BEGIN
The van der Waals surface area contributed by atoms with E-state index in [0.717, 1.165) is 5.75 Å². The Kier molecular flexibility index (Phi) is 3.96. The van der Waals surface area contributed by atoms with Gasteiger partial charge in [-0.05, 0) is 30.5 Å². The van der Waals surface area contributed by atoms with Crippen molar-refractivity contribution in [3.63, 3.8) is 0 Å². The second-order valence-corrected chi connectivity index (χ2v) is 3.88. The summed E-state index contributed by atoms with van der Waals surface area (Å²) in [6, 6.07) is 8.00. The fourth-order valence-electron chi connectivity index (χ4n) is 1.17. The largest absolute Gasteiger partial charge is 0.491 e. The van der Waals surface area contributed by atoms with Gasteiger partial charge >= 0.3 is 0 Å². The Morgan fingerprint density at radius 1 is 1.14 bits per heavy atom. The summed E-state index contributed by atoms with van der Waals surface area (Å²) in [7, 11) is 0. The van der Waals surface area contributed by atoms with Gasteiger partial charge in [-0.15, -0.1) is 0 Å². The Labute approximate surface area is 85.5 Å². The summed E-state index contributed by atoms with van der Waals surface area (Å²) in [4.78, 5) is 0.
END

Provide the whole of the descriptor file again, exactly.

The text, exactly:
The van der Waals surface area contributed by atoms with E-state index in [0.717, 1.165) is 5.75 Å². The Kier molecular flexibility index (Phi) is 3.96. The van der Waals surface area contributed by atoms with Gasteiger partial charge in [-0.05, 0) is 30.5 Å². The van der Waals surface area contributed by atoms with Crippen molar-refractivity contribution in [3.63, 3.8) is 0 Å². The second-order valence-corrected chi connectivity index (χ2v) is 3.88. The summed E-state index contributed by atoms with van der Waals surface area (Å²) in [6, 6.07) is 8.00. The fourth-order valence-electron chi connectivity index (χ4n) is 1.17. The largest absolute Gasteiger partial charge is 0.491 e. The van der Waals surface area contributed by atoms with Gasteiger partial charge >= 0.3 is 0 Å². The Morgan fingerprint density at radius 1 is 1.14 bits per heavy atom. The summed E-state index contributed by atoms with van der Waals surface area (Å²) in [7, 11) is 0. The van der Waals surface area contributed by atoms with Gasteiger partial charge in [-0.15, -0.1) is 0 Å². The Labute approximate surface area is 85.5 Å². The summed E-state index contributed by atoms with van der Waals surface area (Å²) in [4.78, 5) is 0.